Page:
With that in mind, I'm loving Rashad Jennings, Ryan Williams and Mikel Leshoure as possible RB3 targets any time after the 7th / 8th round. Jennings has always shown talent and the Jones-Drew situation is ugly. Both Williams and Leshoure have struggled statistically in their preseason games, but they look very comfortable in pads and do not seem to be favoring their previously injured legs. There are issues with the offense in Arizona and Leshoure has a suspension to serve, but both look more talented than many others in their respective tiers.
Target a Washington running back if you like, but it's a waste of a roster spot unless you like chasing down lineups on Sunday morning. None of the Washington backs are talented enough to fuss over.
Bloom: Julio Jones has moved into a tier all by himself as the #2 overall wide receiver in the second round. Let's call it "Next Calvin?"
Justin Blackmon has elevated himself with a good dress rehearsal game. He's out of "Potential Producers in Theory" tier and in the bottom of the "WR3 with strong WR2 upside" tier, around the 9th/10th round.
The flight of Austin Collie has encountered some turbulence. He was in "WR3 with strong WR2 upside" tier two weeks ago, and then dropped into the "Potential Producers in Theory" tier. Now that he is likely to be cleared for week 1, he's back in that WR3 tier, but you know exactly what you are getting into.
I would probably have Vincent Brown in my WR3 tier if he was healthy today. After breaking his ankle, he's only worth a pick in leagues with 20+ roster spots, or an IR spot for injured players. Since the injury, we've also learned that Brown was going to be featured in the pass offense. He has technically moved up to the "Upside Bench Play" tier, but with delayed gratification.
Sidney Rice is ending up on a lot of my teams lately. It was encouraging to see him get back on the field, but the emergence of Russell Wilson is a lot bigger reason why Rice is on my target list. Wilson will keep plays alive and make bold throws for Rice to climb the ladder and do his thing, where Matt Flynn is a more conservative quarterback. Move Rice up from "Upside Bench Play" to "WR3 with strong WR2 upside"
I already had Mike Wallace in the "Potential WR1 with questions" tier and fully expected him to show up before the season started. His questions about the disappearing act and his football shape/proficiency in the new offense persist, but I would still take Wallace in the fifth.
Darrius Heyward-Bey has jumped up a few tiers on my board even though I am not completely sold on him. With a healthy Jacoby Ford and Denarius Moore, he was in the "Potential Producers in Theory" tier. With both nursing injuries, Heyward-Bey is a WR3 with WR2 upside. Rod Streater and Juron Criner are also "Bench Flyers" now.
Brian Daboll came from the New England coaching tree, and Matt Cassel flourished with Wes Welker in the slot during his year as the starter for the Patriots. Now it appears that Dexter McCluster is playing that Welker short and intermediate route out of the slot role, and Cassel has looked his way frequently. He joins the likes of Davone Bess, Danny Amendola, Doug Baldwin, and Earl Bennett in the "PPR bye week/injury plays" tier, although McCluster has the highest ceiling of the group.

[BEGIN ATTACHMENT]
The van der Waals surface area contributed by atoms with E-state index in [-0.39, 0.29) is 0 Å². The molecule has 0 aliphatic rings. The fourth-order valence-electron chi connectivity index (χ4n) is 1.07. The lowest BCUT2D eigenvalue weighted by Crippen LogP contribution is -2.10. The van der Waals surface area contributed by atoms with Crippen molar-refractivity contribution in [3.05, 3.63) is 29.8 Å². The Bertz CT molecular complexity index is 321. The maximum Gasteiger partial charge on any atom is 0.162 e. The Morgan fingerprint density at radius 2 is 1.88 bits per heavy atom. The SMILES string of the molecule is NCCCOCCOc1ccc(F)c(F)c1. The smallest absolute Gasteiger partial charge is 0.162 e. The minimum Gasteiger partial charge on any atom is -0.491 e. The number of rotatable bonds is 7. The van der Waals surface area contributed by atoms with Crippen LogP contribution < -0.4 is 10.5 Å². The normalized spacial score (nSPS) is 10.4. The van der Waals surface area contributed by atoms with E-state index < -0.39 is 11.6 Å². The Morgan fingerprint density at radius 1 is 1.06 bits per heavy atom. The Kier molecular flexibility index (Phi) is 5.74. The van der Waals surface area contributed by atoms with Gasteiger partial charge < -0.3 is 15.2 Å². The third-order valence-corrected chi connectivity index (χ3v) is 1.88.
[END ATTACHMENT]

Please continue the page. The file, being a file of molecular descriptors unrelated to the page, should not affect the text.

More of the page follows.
Laurent Robinson wasn't on any fantasy rosters at this time last year, because he wasn't on an NFL roster. He made noise as the Cowboys third receiver, but there was no suitable candidate for that role when Robinson left for Jacksonville in free agency. Now we know the most likely #3 for Dallas, and he's actually on the roster. Dwayne Harris could even start early in the season if Miles Austin can't stay healthy. He's a "Bench Flyer".
Bramel: I'm just as biased toward my first instincts and earlier tier decision with the wide receiver position. Unless there's something obviously different – a change in my perception of talent (either way) or a clearly different look to the offense than I expected – there's too much vanilla route combinations and defensive game planning in preseason to push me off my earlier expectations.
I've moved Miles Austin down (durability question), Reggie Wayne up (Andrew Luck even more poised than expected), Torrey Smith up (improved route running, expected wider route tree), Titus Young up (cemented every-down duty), Denarius Moore down (durability question) and Sidney Rice up (fewer QB and durability questions), but otherwise made only minor adjustments to my top 30-40 receivers within their previous tiers.
You can read our earlier extended thoughts on the tight end tiers here and our most recent tight end rankings here.
Bloom: Jason Witten's "Strong TE1 with high risk" designation should be dialed down to medium risk in light of the diagnosis that he will not need surgery for his lacerated spleen. He should probably be going very close to Jermichael Finley in drafts again.
The Russell Wilson tide lifts more than Sidney Rice's fortunes. Kellen Winslow could be an interesting bench play/early season waiver wire pickup with Wilson at the helm. He's no longer "Boring Bye Week/Injury Filler" material. Winslow isn't quite a sure "Low-end TE1 with Steady TE1 upside", but if the Seahawks use him enough, he will be.
Bramel: I think Aaron Hernandez has joined Antonio Gates as draftable just outside the elite tier. Those two have clearly separated themselves from Vernon Davis, Jermichael Finley and Jason Witten. I'm not sure I share Bloom's optimism on Winslow. Put him on your waiver watch list, but there are better upside options to consider.